‘High maintenance’ parents-to-be are ridiculed online for launching crowdfunding page requesting friends cook them elaborate meals like Paleo breakfast muffins and do their chores after their baby is born
- Philadelphia couple Jim and Alex Burns have come under fire for their high-maintenance Meal Train page
- They’re expecting their first baby on April 29 and set up the page for help
- The page is intended to help friends organize and drop off home-made meals after a baby is born
- However Jim Burns listed 30 elaborate, healthy and Paleo recipes he wanted
- The couple also requested friends and neighbors come by for ‘mental-health checks’ and help out with their chores like vacuuming or washing the dishes
- The pair were branded ‘high maintenance’ after page was shared on Twitter
- By Friday evening, the couple’s Meal Train page was shut down
A Philadelphia couple expecting their first child have sparked outrage for requesting high-maintenance, Paleo-friendly, and elaborate meals from their friends on a crowdsourcing page.
Jim and Alex Burns, of Fishtown, are expecting their first child on April 29.
To prepare, the couple set up a profile on Meal Train – a website that allows friends and loved ones to make home-cooked meals and deliver them to those who are sick, or in the Burns’ case, have just welcomed a baby.
But the Burns’ went overboard with their Meal Train listing, writing in more than 30 specific recipes they’d like delivered, and then sharing it to a neighborhood’s social network.
Recipes included elaborate options like ‘Paleo breakfast egg muffins with thinly sliced cremini mushrooms, pork breakfast sausage and three tablespoons of melted and cooled ghee’.
Other requests included ‘Spiced lentil, sweet potato and kale whole wheat pockets’.
The soon-to-be-dad also said that if the couple didn’t want to be ‘distracted’ by people bringing them food, he would ‘put a big white cooler in our side yard’.
Philadelphia couple Jim and Alex Burns have come under fire for their high-maintenance Meal Train page, where they requested friends do their chores and cook them Paleo meals
The couple is expecting their first child on April 29 and created the Meal Train page to ask for friends to drop off home-made meals following the baby delivery. But their requests have come under fire for being high-maintenance and overly demanding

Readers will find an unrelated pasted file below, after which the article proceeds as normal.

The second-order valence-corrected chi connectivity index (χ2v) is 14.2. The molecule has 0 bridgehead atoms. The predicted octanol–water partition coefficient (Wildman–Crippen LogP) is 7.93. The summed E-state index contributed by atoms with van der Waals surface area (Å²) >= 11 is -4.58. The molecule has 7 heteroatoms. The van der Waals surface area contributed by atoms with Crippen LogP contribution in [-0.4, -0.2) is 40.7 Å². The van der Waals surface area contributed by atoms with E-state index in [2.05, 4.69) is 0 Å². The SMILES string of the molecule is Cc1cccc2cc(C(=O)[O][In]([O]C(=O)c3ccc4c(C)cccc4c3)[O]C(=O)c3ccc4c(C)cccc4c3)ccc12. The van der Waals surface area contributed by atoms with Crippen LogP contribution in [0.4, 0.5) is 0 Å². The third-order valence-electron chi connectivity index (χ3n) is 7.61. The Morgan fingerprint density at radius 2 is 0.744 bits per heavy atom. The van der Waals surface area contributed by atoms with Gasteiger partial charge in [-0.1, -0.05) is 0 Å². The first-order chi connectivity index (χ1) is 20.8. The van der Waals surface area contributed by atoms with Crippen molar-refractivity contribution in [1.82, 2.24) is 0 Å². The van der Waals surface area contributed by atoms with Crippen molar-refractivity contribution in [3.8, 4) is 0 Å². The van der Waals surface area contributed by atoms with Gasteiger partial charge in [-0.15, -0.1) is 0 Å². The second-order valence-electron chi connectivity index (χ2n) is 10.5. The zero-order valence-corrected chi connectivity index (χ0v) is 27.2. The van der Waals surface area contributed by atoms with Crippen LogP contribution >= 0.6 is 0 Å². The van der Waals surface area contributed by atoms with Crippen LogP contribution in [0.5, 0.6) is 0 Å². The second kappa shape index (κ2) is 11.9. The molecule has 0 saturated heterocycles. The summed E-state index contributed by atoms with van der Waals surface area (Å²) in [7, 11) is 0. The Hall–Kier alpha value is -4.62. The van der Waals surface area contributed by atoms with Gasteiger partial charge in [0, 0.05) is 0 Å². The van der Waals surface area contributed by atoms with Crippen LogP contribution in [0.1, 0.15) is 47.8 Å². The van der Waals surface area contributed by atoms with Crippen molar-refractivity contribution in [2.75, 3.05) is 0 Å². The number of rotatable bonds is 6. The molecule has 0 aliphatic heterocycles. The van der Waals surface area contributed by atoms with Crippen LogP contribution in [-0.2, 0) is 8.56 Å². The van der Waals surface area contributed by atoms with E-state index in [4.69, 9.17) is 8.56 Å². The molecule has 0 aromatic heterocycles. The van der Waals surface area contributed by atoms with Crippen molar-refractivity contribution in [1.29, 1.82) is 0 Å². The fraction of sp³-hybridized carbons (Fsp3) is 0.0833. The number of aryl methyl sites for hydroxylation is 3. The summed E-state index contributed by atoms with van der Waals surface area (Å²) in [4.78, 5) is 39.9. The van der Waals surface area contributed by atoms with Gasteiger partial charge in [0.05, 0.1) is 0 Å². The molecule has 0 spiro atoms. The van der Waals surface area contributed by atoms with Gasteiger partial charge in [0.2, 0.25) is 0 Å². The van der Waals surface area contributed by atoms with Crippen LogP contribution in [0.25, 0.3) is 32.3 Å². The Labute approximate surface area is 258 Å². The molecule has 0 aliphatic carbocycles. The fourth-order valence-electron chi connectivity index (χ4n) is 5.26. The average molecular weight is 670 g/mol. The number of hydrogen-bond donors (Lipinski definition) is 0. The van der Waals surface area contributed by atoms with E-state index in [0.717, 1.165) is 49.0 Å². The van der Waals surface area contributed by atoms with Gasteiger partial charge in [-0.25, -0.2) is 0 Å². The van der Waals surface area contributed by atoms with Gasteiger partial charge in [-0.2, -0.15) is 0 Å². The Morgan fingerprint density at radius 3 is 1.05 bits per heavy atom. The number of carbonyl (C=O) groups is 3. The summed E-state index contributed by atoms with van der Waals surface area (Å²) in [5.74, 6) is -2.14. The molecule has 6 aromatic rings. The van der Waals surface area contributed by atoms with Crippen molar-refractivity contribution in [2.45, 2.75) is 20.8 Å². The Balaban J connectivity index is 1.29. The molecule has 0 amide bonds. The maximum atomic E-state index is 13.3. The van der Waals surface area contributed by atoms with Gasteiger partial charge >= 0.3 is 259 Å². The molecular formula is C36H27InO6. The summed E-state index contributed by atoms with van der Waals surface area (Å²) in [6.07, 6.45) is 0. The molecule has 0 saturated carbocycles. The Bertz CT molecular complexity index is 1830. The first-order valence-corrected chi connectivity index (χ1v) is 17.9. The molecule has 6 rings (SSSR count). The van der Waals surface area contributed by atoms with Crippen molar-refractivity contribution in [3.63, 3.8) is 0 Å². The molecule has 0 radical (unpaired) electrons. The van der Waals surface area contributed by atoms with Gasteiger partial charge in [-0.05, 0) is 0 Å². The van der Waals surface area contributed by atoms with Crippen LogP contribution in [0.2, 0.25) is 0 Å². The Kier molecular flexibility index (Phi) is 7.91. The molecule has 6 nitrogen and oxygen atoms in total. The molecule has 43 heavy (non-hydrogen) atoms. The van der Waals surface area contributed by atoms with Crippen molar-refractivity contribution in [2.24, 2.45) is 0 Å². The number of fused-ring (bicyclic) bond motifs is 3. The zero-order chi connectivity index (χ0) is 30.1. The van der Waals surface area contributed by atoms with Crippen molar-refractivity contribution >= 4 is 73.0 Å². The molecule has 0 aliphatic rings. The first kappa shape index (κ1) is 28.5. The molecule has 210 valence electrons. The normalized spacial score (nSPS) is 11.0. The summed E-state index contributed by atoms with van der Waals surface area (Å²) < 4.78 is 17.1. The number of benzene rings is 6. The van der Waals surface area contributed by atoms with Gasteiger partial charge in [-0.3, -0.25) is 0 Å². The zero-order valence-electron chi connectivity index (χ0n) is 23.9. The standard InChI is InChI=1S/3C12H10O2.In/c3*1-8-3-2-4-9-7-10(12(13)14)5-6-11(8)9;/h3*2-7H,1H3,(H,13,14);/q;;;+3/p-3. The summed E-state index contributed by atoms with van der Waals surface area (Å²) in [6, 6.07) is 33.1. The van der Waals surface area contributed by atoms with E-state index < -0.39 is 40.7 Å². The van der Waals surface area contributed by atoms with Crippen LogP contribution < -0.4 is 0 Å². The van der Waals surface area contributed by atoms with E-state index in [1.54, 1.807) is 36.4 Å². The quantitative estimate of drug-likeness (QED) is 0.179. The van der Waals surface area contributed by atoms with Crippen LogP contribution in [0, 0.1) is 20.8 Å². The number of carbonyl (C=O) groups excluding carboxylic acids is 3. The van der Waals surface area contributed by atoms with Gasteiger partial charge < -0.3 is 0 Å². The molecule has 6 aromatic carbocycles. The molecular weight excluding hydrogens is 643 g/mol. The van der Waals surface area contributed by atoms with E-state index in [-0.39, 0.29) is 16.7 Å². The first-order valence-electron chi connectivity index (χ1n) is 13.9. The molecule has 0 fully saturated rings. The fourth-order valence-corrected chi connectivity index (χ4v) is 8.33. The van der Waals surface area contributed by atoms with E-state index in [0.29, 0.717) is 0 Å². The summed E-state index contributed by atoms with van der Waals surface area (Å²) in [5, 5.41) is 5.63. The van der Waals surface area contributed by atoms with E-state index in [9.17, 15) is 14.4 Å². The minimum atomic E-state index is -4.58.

Jim wrote on the page: ‘As the father-to-be, I’m teetering on a fence of emotions. One of the things I’m most afraid of is not getting a great deal of sleep and as a result not being in the best frame of mind to offer my wife the support she needs to recover from the child-birthing process.
‘That’s why I’m putting together this “Meal-Train” or “Mental-health check-in train” or “Do you need any help today train”. A meal would be awesome. If you feel comfortable reaching out before you arrive to see if we might need anything else – that’d be even more awesome.’
The Burns then listed their least favorite meals – like mashed potatoes – and dietary restrictions.
The Burns shared the posting on a neighborhood social network page, leading one neighbor to post about the bizarre crowdfund page on Twitter
The recipes: The Burns shared a long list of the specific recipes they wanted friends to make
This Twitter shared screenshots of the Meal Train page before it was deleted, calling out the couple for their over the top demands
Under Special Instructions on the page he went on to note that the couple would appreciate having friends check in on them by lending a hand with the chores.
‘”Meal train” is loose. We’re looking for a “check-in train” to have people check-in on us to see if we need or want anything as we acclimate to the new routine. That might mean a meal or some snack staples yes, or it may been stopping by and walking the dog, or doing some dishes, or simply bringing your smile and some conversation.’
They posted the crowdfunding page in their neighborhood’s social network, inviting complete strangers to help out.
A neighbor then shared the post on Twitter where the couple faced immediate backlash for their high maintenance favor.
‘Amazon Prime and Door Dash/Uber Eats/Grub Hub all exist. I’m all for a meal train but aside from actual allergies from food , you should be grateful for what you get. I also get the Check Ins but JEEZ they are high maintenance,’ one Twitter user said.
‘So basically, he’s not sure he’ll get enough sleep to be able to step up and help his wife with the household duties, and he’s asking the neighborhood to that s**t FOR him,’ one outraged Twitter user wrote.
Backlash: Twitter users were up in arms over the couple’s over the top demands, saying they could have premade such specific and elaborate meals themselves and stored it in a freezer
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